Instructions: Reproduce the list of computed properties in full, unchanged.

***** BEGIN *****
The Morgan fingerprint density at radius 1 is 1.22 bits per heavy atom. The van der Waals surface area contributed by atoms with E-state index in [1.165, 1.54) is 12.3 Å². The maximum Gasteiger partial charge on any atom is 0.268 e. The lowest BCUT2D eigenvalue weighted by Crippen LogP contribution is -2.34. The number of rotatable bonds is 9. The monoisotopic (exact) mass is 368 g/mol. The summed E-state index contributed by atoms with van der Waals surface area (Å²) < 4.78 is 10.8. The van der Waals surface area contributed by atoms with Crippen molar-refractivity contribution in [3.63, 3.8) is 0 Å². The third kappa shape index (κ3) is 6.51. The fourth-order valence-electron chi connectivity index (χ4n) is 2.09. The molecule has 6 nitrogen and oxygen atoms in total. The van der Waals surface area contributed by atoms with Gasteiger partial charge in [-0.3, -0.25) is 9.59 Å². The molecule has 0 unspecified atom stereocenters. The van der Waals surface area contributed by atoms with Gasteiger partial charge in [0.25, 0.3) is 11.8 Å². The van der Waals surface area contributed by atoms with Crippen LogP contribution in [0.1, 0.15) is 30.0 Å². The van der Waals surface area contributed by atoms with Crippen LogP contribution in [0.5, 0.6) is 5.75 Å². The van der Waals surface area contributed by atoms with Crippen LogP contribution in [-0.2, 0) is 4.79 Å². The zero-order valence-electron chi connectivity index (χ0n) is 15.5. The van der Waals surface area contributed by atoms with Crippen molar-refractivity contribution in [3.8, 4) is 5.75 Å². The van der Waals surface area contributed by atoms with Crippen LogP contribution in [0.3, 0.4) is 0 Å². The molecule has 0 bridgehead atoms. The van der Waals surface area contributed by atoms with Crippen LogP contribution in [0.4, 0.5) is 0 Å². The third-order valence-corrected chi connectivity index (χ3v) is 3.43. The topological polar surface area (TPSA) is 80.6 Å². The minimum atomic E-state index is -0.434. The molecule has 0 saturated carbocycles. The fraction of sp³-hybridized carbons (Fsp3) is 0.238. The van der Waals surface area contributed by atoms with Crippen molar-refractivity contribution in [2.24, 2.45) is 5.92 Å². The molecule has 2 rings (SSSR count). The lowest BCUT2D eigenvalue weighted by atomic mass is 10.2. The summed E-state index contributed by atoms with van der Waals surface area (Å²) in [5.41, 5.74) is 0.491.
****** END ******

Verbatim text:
The Morgan fingerprint density at radius 1 is 1.22 bits per heavy atom. The van der Waals surface area contributed by atoms with E-state index in [1.165, 1.54) is 12.3 Å². The maximum Gasteiger partial charge on any atom is 0.268 e. The lowest BCUT2D eigenvalue weighted by Crippen LogP contribution is -2.34. The number of rotatable bonds is 9. The monoisotopic (exact) mass is 368 g/mol. The summed E-state index contributed by atoms with van der Waals surface area (Å²) < 4.78 is 10.8. The van der Waals surface area contributed by atoms with Crippen molar-refractivity contribution in [3.63, 3.8) is 0 Å². The third kappa shape index (κ3) is 6.51. The fourth-order valence-electron chi connectivity index (χ4n) is 2.09. The molecule has 6 nitrogen and oxygen atoms in total. The van der Waals surface area contributed by atoms with Gasteiger partial charge in [-0.3, -0.25) is 9.59 Å². The molecule has 0 unspecified atom stereocenters. The van der Waals surface area contributed by atoms with Gasteiger partial charge in [0.25, 0.3) is 11.8 Å². The van der Waals surface area contributed by atoms with Crippen LogP contribution in [0.1, 0.15) is 30.0 Å². The van der Waals surface area contributed by atoms with Crippen LogP contribution in [0.5, 0.6) is 5.75 Å². The van der Waals surface area contributed by atoms with Crippen LogP contribution in [-0.2, 0) is 4.79 Å². The zero-order valence-electron chi connectivity index (χ0n) is 15.5. The van der Waals surface area contributed by atoms with Crippen molar-refractivity contribution in [3.8, 4) is 5.75 Å². The van der Waals surface area contributed by atoms with Crippen LogP contribution in [0.3, 0.4) is 0 Å². The molecule has 0 bridgehead atoms. The van der Waals surface area contributed by atoms with Crippen LogP contribution in [0.4, 0.5) is 0 Å². The third-order valence-corrected chi connectivity index (χ3v) is 3.43. The topological polar surface area (TPSA) is 80.6 Å². The minimum atomic E-state index is -0.434. The molecule has 0 saturated carbocycles. The fraction of sp³-hybridized carbons (Fsp3) is 0.238. The van der Waals surface area contributed by atoms with Crippen molar-refractivity contribution in [2.24, 2.45) is 5.92 Å². The molecule has 2 rings (SSSR count). The lowest BCUT2D eigenvalue weighted by atomic mass is 10.2. The summed E-state index contributed by atoms with van der Waals surface area (Å²) in [5.41, 5.74) is 0.491.